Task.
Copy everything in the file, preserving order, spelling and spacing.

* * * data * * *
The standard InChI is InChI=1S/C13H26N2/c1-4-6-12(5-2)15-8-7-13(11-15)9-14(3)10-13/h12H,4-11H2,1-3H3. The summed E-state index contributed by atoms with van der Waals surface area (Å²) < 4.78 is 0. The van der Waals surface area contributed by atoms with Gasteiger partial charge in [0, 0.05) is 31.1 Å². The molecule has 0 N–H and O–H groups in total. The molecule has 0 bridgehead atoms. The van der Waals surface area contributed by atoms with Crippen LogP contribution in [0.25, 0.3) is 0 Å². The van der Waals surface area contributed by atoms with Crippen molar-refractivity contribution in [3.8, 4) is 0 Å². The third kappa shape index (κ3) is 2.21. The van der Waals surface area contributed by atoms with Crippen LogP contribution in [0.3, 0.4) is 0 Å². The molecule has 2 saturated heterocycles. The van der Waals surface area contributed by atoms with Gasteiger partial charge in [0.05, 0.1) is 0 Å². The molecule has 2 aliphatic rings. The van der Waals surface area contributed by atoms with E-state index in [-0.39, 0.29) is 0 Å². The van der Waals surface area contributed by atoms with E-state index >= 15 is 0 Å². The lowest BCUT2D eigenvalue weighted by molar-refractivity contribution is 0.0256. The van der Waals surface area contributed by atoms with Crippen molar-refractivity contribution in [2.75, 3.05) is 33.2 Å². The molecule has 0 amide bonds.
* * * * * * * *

The standard InChI is InChI=1S/C13H26N2/c1-4-6-12(5-2)15-8-7-13(11-15)9-14(3)10-13/h12H,4-11H2,1-3H3. The summed E-state index contributed by atoms with van der Waals surface area (Å²) < 4.78 is 0. The van der Waals surface area contributed by atoms with Gasteiger partial charge in [0, 0.05) is 31.1 Å². The molecule has 0 N–H and O–H groups in total. The molecule has 0 bridgehead atoms. The van der Waals surface area contributed by atoms with Crippen LogP contribution in [0.25, 0.3) is 0 Å². The van der Waals surface area contributed by atoms with Crippen molar-refractivity contribution in [3.8, 4) is 0 Å². The third kappa shape index (κ3) is 2.21. The van der Waals surface area contributed by atoms with Crippen LogP contribution in [0.3, 0.4) is 0 Å². The molecule has 2 saturated heterocycles. The van der Waals surface area contributed by atoms with Gasteiger partial charge in [0.05, 0.1) is 0 Å². The molecule has 2 aliphatic rings. The van der Waals surface area contributed by atoms with E-state index in [-0.39, 0.29) is 0 Å². The van der Waals surface area contributed by atoms with E-state index >= 15 is 0 Å². The lowest BCUT2D eigenvalue weighted by molar-refractivity contribution is 0.0256. The van der Waals surface area contributed by atoms with Crippen molar-refractivity contribution in [2.75, 3.05) is 33.2 Å². The molecule has 0 amide bonds.